Advancing Bioenergy in the North

While there are some hurdles to overcome, Arctic and Subarctic governments such as the Northwest Territories are working to replace fossil fuels with bioenergy—including modern wood heat and renewable diesel.
By Anna Simet | February 03, 2022

The Arctic region of Earth constitutes one-sixth of the planet’s surface, yet it is home to just 4 million people—approximately 0.03% of the world population. That’s no surprise, as during the winter months of the Northern Hemisphere, it is of the coldest, darkest and most remote places on the planet (and at the same time, known for some of the most spectacular views of the Northern Lights).

The Arctic is mostly made up of parts of Alaska, Russia, Greenland and Canada, the latter of which includes portions of all three of its northern territories—Nunavut, the Yukon and the Northwest Territories. Beginning at the northern borders of Canadian provinces British Columbia, Alberta, Saskatchewan and Manitoba, this region stretches far north into the Artic Circle and is incredibly expansive, collectively measuring nearly 1.5 million square miles.

With a population of around 43,000, the Northwest Territories is the most populated of the three territories, with a land area that’s roughly twice the size of Texas. Its communities are mostly a mix of small towns along the Mackenzie river, with the largest being capital city Yellowknife (20,000), and spread out Indigenous communities on lakes or other rivers.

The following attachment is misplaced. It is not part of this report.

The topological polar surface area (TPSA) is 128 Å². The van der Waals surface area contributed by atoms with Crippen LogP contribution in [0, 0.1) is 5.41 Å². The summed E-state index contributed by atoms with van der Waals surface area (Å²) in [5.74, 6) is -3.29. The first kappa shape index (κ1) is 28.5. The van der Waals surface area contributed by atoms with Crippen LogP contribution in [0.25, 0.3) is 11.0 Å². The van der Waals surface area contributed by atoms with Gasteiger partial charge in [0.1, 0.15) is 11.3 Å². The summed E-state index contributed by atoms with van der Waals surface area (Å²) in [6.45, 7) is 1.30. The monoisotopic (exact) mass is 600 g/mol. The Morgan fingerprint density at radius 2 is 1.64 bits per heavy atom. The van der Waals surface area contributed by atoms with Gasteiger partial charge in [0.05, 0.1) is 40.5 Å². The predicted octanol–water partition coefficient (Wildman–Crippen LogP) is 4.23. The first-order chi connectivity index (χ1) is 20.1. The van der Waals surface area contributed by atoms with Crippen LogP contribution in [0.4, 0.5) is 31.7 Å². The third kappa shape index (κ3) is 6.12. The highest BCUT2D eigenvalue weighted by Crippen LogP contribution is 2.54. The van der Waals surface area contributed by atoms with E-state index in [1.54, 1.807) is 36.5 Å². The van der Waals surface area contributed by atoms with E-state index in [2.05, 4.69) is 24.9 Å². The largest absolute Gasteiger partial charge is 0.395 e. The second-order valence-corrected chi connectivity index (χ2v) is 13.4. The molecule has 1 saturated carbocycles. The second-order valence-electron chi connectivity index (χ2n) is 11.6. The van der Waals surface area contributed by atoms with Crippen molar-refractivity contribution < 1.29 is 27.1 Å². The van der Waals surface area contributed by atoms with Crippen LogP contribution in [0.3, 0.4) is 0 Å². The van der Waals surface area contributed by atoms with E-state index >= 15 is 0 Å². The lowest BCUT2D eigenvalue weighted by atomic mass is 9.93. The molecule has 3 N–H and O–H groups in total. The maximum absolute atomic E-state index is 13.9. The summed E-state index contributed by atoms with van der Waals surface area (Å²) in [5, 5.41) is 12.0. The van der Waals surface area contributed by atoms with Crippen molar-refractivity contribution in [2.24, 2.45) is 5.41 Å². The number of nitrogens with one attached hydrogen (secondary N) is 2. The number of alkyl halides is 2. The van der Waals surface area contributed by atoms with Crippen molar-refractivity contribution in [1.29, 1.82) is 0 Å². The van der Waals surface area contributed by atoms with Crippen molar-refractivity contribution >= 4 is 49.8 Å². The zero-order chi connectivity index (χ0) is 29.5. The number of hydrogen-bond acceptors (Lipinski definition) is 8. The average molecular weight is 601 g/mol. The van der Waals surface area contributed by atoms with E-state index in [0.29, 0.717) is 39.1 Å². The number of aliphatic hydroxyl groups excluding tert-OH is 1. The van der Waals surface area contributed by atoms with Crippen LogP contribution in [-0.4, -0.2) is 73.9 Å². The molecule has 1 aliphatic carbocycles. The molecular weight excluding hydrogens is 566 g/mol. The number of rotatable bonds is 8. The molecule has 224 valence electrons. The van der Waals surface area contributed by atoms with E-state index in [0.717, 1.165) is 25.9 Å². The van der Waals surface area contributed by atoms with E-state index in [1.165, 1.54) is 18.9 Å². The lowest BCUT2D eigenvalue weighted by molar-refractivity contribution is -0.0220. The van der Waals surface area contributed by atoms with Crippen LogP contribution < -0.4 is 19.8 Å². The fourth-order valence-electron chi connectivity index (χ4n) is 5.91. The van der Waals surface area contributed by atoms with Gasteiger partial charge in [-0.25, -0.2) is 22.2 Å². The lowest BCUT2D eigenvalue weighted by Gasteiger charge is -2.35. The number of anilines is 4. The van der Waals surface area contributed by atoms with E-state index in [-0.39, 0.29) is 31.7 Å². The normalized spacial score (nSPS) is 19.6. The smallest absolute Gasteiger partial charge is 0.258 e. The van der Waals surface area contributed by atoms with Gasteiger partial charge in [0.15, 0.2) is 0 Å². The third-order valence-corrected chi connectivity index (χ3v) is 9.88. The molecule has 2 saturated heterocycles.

Like most regions or communities in the Arctic, subarctic or northern and remote locations, the Northwest Territories requires unique energy solutions and poses many challenges when it comes to energy, from cost to accessibility to sustainability and reliability—most relate back to being smaller energy loads with great distances in between (i.e., very expensive to build transmission lines and pipelines, or lack of accessible roads in winter months). While the vast majority of Canada is connected to the North American electrical grid, the NWT is not.

As for energy consumption, the Northwest Territories uses mainly hydro and diesel to generate electricity. According to the Canada Energy Regulator, in normal precipitation years, approximately 75% of NWT’s electricity comes from two small hydropower plants, but in drier years when there is a shortfall—such as in years between 2016 to 2018— the territory is increasingly reliant on diesel, which is the sole or primary electricity source for remote communities or industries not connected to one of the NWT’s two hydro-based grids.

As for heat, heating oil is the most prominent fuel used, along with propane, wood (in many cases, aging and poorly functioning systems) and, as of more recently, wood pellets.